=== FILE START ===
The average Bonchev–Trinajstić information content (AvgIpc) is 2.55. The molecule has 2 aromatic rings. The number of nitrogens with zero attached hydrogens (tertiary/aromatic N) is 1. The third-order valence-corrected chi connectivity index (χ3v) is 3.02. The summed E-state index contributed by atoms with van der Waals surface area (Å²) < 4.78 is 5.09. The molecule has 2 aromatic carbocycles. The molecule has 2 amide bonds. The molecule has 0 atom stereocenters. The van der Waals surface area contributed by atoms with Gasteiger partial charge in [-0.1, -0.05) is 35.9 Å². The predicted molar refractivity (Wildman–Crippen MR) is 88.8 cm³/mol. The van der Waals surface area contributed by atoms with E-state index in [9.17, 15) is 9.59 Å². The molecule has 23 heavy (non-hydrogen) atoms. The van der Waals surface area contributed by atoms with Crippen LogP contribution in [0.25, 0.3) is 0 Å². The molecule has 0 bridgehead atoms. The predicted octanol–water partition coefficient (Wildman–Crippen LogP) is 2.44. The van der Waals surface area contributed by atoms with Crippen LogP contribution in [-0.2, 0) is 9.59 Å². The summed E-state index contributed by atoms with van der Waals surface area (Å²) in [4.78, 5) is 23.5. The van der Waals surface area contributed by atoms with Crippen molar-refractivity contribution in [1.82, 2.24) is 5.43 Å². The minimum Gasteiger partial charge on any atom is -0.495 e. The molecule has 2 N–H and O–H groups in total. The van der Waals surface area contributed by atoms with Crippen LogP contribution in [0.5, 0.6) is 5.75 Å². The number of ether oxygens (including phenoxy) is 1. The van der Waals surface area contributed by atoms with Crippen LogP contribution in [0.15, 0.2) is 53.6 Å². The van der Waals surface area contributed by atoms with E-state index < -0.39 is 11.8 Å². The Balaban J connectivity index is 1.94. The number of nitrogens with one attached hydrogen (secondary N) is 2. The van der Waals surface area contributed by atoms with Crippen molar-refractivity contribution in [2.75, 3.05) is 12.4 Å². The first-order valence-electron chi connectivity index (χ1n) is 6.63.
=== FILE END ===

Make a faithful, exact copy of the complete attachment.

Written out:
The average Bonchev–Trinajstić information content (AvgIpc) is 2.55. The molecule has 2 aromatic rings. The number of nitrogens with zero attached hydrogens (tertiary/aromatic N) is 1. The third-order valence-corrected chi connectivity index (χ3v) is 3.02. The summed E-state index contributed by atoms with van der Waals surface area (Å²) < 4.78 is 5.09. The molecule has 2 aromatic carbocycles. The molecule has 2 amide bonds. The molecule has 0 atom stereocenters. The van der Waals surface area contributed by atoms with Gasteiger partial charge in [-0.1, -0.05) is 35.9 Å². The predicted molar refractivity (Wildman–Crippen MR) is 88.8 cm³/mol. The van der Waals surface area contributed by atoms with E-state index in [9.17, 15) is 9.59 Å². The molecule has 23 heavy (non-hydrogen) atoms. The van der Waals surface area contributed by atoms with Crippen LogP contribution in [0.25, 0.3) is 0 Å². The molecule has 0 bridgehead atoms. The predicted octanol–water partition coefficient (Wildman–Crippen LogP) is 2.44. The van der Waals surface area contributed by atoms with Crippen LogP contribution in [-0.2, 0) is 9.59 Å². The summed E-state index contributed by atoms with van der Waals surface area (Å²) in [4.78, 5) is 23.5. The van der Waals surface area contributed by atoms with Crippen molar-refractivity contribution in [1.82, 2.24) is 5.43 Å². The minimum Gasteiger partial charge on any atom is -0.495 e. The molecule has 2 N–H and O–H groups in total. The van der Waals surface area contributed by atoms with Crippen LogP contribution in [0.5, 0.6) is 5.75 Å². The number of ether oxygens (including phenoxy) is 1. The van der Waals surface area contributed by atoms with Crippen LogP contribution in [0.15, 0.2) is 53.6 Å². The van der Waals surface area contributed by atoms with E-state index < -0.39 is 11.8 Å². The Balaban J connectivity index is 1.94. The number of nitrogens with one attached hydrogen (secondary N) is 2. The van der Waals surface area contributed by atoms with Crippen molar-refractivity contribution in [2.75, 3.05) is 12.4 Å². The first-order valence-electron chi connectivity index (χ1n) is 6.63.